But while I am loath to besmirch the festivity of the season, I would fall short in my duties as a critic if I failed to draw attention to the anal fetishism of Walter Elias Disney. The pre-code land of un-PC wonders starts innocently enough, with an elf lifting a reindeer’s tail to give its backside a wipe. Next up: a pile of reindeer poop being mucked out of Vixen’s stall, followed by a hobby-horse being drilled a new rectus in which to glue a tail. Then things get racially murky to boot: while passing through quality control, Santa stamps his “OK” on the behind of the “Ma-ma”-squeaking little white dolly, but won’t handle the black ragdoll, which falls to one knee and, in her best Jolson, rasps “Mammy!” before bouncing tush-fist onto the rubber stamp.

The scene in question has been excised from the print currently playing on Disney+, but there’s plenty of racial stereotyping to go around. Parades were a custom in Silly Symphonies - in this case, the toys form a line and march into Santa’s bag. The short would lose a minute of its running time and its continuity would take a hit were they to censor the band of marching minstrels, the duo of Asian stereotypes, and the hora-dancing gent with his flowing beard, hook nose, and Hasidic hat positioned squarely behind the wind-up pig. But there’s no knocking success. The cartoon was such a hit that it was followed up the next year with The Night Before Christmas.

Christmas Comes But Once a Year (1936)

The light of Christmas morn breaks. With a twist of Max and Dave Fleischer’s patented stereoscopic tabletop animation device, we’re whisked through the doors of a ramshackle orphanage, wherein stands an anorexic fir that can barely sustain an ornament. A Dickensian dormitory houses a dozen or so foundlings, who awaken to find broken toys suspended in threadbare stockings (and not a governess in sight). Thank heavens for Professor Grampy, the inveterate inventor who just happens to be dashing through the snow when the cries of the necessitous tykes reach his outboard-motor-driven sleigh.

Of the 10 Fleischer cartoons to feature Grampy, this Color Classic was the only one in which he didn’t appear opposite Betty Boop. The character arrived late on the scene, after the censors forced the studio to put Betty’s sinful ways behind her. We’re never sure of whose grandfather he is, but his superannuated presence was needed to help trammel Betty’s libidinous allure. A lightbulb where a pestel should be flashes atop the mortar board perched on his egregiously chipper noggin. Leave it to Grampy to turn the dining room table into his personal Toys R Us, a makeshift workshop where he can assemble presents made from stuff lying around the asylum. (The ingeniously hilarious inventions are spurred by a mechanical turkey that’s geared to delight.) The maniacal laugh can be a bit much, but Grampy’s otherwise brazen ingenuity and mixmaster legwork make him a delight to watch. Ditto the film’s closing minutes, in which the waifs put Grampy’s handiwork to the test. The short is in the public domain, which means there are a number of prints to watch on YouTube.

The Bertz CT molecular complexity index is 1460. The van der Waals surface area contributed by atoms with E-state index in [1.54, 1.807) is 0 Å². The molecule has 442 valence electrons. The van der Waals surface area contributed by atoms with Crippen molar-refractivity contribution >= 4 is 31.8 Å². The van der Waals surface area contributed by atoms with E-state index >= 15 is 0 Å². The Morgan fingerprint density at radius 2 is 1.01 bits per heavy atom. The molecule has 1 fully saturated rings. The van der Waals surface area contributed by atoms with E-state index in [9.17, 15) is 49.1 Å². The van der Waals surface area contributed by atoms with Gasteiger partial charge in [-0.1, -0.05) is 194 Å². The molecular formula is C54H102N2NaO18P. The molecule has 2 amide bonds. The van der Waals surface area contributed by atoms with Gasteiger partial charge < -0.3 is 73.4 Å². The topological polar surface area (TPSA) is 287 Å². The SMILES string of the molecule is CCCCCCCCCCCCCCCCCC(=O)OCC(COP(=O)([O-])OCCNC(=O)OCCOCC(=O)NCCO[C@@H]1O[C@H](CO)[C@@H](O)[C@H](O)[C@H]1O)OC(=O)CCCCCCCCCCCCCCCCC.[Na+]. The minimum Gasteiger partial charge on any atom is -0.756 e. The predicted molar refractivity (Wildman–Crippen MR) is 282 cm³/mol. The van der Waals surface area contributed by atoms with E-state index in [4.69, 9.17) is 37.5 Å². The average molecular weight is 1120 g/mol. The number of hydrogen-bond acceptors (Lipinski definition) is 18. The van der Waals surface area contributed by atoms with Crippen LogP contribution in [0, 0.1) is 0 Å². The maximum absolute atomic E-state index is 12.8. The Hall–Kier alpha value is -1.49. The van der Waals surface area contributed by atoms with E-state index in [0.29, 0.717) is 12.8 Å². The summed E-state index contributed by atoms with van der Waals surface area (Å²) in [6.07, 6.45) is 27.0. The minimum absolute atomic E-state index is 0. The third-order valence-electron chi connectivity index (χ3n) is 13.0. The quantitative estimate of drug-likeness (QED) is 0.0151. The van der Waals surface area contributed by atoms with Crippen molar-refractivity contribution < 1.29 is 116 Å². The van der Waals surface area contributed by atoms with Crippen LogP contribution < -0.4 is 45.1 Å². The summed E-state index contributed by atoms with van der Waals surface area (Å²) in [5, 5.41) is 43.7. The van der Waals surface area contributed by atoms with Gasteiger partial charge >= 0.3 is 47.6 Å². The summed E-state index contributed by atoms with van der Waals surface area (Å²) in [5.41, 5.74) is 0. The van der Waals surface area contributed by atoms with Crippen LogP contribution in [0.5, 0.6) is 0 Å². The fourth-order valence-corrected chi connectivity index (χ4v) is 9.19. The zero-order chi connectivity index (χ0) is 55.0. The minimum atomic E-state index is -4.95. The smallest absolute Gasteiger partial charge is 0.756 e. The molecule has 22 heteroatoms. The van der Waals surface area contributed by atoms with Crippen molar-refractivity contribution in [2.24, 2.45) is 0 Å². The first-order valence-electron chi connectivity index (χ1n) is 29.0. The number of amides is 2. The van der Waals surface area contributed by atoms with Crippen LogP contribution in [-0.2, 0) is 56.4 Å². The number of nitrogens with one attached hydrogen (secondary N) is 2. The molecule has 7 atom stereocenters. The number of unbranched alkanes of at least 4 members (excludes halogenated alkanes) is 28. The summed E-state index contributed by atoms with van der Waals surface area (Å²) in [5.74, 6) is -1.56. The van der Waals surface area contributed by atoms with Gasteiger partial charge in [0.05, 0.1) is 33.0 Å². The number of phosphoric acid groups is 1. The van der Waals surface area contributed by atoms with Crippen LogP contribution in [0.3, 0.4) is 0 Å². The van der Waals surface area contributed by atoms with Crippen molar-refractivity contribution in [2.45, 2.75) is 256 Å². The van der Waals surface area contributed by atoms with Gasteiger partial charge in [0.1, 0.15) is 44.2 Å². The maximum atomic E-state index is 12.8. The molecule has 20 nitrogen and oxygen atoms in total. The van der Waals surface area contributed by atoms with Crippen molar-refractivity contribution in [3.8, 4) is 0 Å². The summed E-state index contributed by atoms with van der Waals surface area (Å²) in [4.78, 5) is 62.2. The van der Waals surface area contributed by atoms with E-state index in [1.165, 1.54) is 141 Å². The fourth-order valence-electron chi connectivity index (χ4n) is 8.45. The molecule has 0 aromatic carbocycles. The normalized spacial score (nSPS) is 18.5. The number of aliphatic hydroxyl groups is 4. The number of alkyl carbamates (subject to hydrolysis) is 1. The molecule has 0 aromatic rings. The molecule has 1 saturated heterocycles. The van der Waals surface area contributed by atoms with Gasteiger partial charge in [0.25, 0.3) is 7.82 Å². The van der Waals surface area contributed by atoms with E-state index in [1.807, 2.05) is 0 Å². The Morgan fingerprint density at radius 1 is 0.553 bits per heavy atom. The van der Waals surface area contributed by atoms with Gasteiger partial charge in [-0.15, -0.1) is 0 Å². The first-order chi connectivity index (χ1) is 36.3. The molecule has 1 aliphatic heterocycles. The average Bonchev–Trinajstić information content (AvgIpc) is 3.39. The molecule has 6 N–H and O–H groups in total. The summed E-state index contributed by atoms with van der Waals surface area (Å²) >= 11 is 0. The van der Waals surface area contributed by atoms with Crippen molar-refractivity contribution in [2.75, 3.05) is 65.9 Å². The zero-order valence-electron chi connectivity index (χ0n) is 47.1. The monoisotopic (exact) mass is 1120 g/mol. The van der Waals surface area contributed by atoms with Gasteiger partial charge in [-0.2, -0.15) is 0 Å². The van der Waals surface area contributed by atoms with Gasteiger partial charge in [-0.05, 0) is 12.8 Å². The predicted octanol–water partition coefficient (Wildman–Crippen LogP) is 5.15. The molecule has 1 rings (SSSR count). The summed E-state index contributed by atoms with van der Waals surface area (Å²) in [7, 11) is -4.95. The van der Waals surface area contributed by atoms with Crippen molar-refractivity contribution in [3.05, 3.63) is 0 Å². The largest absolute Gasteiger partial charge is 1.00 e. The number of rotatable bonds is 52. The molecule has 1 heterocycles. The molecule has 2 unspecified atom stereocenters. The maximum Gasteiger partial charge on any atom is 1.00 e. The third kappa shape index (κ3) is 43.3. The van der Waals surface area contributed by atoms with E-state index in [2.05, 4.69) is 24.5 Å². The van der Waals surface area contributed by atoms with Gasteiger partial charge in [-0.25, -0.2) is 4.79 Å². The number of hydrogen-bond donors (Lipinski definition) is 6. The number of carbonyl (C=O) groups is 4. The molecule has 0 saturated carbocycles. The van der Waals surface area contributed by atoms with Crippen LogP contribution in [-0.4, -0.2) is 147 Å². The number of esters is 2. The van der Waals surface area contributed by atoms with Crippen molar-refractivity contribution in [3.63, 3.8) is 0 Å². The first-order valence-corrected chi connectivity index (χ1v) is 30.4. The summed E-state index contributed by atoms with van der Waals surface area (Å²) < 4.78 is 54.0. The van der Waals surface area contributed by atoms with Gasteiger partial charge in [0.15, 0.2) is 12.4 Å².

Christmas Night (1933)

Trust me on this: you have never seen anything quite like James Tyler’s Christmas Night (originally titled Pals). The short stars O. Soglow’s comic strip sensation the Little King. When first we meet, the childlike ruler sits alone in his ice skater-drawn carriage, gazing forlornly out the window at his subjects as they prepare for the holiday. A stop in town finds His Loneliness sparking an instant camaraderie with a pair of tramps eyeballing a holiday-dressed department store window. (Minstrel dolls were quite the rage in the ‘30s. They appear in all three of these cartoons.) An audience with an ominous-sounding department store Santa — he has the only speaking part in the show — finds the mini-majesty contemplating the meaning of good will toward men. Either that, or the married monarch is in the market for a little hobosexuality.

The noble naif decides to sneak the pair of even more passive vagrants past the aggressively snoring Queen. In no time, the trio strips down to frolic Sandusky-style in the royal outhouse tub. There are plenty of painstakingly precise bits of animation on display. Study the supple, lifelike movement of Santa’s hand as he plants the Christmas tree seeds. Note the tender manner in which the crowned head — scrambling to find a stocking to carefully hang by the chimney — gingerly relieves his wife’s leg of its nylon casing. This is followed by the plaster-crumbling nails that loosen from the hearth under the weight of the queen’s hosiery. Sit back and enjoy this soap-swallowing, bra-baring mélange of pre-code perversity, gussied up with just the right amount of charm and innocence to make it all seem perfectly acceptable for deviant kids of all ages. Another public domain casualty — look for it on YouTube.